The lines at Little Man Ice Cream (2620 16th Street and 4411 West Colfax Avenue) are about to get even longer. While the iconic milk can-shaped ice cream shop and its sisters (Sweet Cooie's, 3506 East 12th Avenue; Dang, 2211 Oneida Street; and Constellation, 10175 East 29th Drive) have been shuttered since March, they're now serving scoops for sweet-toothed Denverites — as long as customers wear masks and stand six feet from each other in line. On Saturday, May 23, all locations are hosting an ice cream social (distancing) party from 2 to 4 p.m., with music from local performers (perhaps live, perhaps not) and specials to celebrate their return to commerce. Customers will be required to to wear masks, pay with credit cards and observe social distancing, but it's a small price to pay for a modicum of summer normalcy; visit Little Man's website for details and new store policies.
Catering incubator Food Bridge consistently provides access to lesser-known immigrant and native cuisines with its meals for groups, and now through a series of online cooking classes. Previous classes have tackled Burmese and Lakota Sioux dishes, and Food Bridge is continuing the tradition on Saturday, May 23, by turning the camera on Tirhas Girmay Petros, who will be cooking dishes from rural Eritrea, where she grew up. The class runs from 5:30 to 7 p.m. and costs $33 ($25 of that goes directly to Petros), and you'll receive recipes and a link to the Zoom meeting (or recording of the class if you can't make it live). Get details and purchase tickets on Food Bridge's Facebook page or Eventbrite.
Sunday, May 24
The Dairy Block's Blanchard Family Wines, 1855 Blake Street, is hosting a virtual wine tasting on Sunday, May 24, to benefit the Wounded Warrior Project in anticipation of Memorial Day. Place your order on the winery's online store no later than May 17, and you'll get four half-bottles of wine — enough for two people (theoretically) — delivered to your doorstep in advance of the tasting. Tune in to Zoom from 7 to 9 p.m. for a tasting guided by co-owner James Blanchard, and 20 percent of the $70 fee (not including the $18 in shipping costs) will be donated to the nonprofit organization, which assists injured military service members.
Friday, May 29
Longmont's Dry Land Distillers' insistence on using local ingredients for its beverages — endemic prickly pear cactus for its mezcal-adjacent spirit, Antero wheat (developed by Colorado State University) and heirloom White Sonora wheat for its whiskeys, and native botanicals for its gin — makes it a natural bedfellow for the Slow Food movement (liquor is food, obviously). On Friday, May 29, at 4 p.m., the distillery is joining Slow Food USA for a free virtual tour and mixology class. Sign up for the webinar on Slow Food's website, then start gathering equipment and ingredients to make two of Dry Land's house cocktails using its goods. Pre-order your bottles on Dry Land's online storefront, then pick them up at the tasting room, 471 Main Street in Longmont, between 11 a.m. and 5:30 p.m. Tuesday through Thursday and 11 a.m. and 6:30 p.m. Friday and Saturday.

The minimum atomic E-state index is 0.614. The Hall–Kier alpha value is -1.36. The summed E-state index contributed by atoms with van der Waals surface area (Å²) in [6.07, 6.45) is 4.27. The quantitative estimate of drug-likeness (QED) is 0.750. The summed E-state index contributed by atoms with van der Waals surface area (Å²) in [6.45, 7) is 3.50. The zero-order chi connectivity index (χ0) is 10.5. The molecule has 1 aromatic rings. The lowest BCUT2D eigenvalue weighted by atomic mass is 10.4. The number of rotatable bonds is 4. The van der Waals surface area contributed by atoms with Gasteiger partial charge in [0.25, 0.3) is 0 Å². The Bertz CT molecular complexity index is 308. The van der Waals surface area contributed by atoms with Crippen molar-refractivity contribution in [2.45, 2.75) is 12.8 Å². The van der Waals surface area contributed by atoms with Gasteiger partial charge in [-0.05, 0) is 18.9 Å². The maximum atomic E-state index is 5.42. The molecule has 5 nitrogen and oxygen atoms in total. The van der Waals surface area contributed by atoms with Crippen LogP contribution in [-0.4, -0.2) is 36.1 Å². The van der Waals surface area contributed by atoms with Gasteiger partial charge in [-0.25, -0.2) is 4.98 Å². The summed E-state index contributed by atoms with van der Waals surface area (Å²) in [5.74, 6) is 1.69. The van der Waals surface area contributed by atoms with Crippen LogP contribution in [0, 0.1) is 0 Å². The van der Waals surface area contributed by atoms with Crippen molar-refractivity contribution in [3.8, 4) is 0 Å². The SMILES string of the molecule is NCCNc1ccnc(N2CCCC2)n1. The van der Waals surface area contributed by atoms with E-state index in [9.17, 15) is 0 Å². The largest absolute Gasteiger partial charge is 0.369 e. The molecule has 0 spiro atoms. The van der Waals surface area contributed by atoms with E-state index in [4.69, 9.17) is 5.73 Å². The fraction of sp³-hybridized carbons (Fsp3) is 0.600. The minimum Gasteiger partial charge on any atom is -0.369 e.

Starting Wednesday, June 3, Denver-based Good Food 100 Restaurants, an industry survey that strives to document business and purchasing practices in the hospitality field, is launching Save Good Food, a series of weekly virtual dinner-table discussions about food and the supply chain. At 6 p.m., tune in to hear local and national fine-dining restaurateurs, farmers and distributors discuss the realities and future of finding good food. The first episode ("Save Good Meat") includes chefs Paul C. Reilly (Beast + Bottle, Coperta) and Rick Bayless (Frontera Grill), hog and poultry farmer Greg Gunthorp and Chris Oliviero from Niman Ranch. Future installments — the series runs through June 30 — feature Denver chefs Alex Seidel, Jen Jasinski, Kelly Whitaker and Caroline Glover; visit the organization's website to register for the free webinars. Attendance is limited, so don't delay.
Keep reading for ongoing online events every day of the week....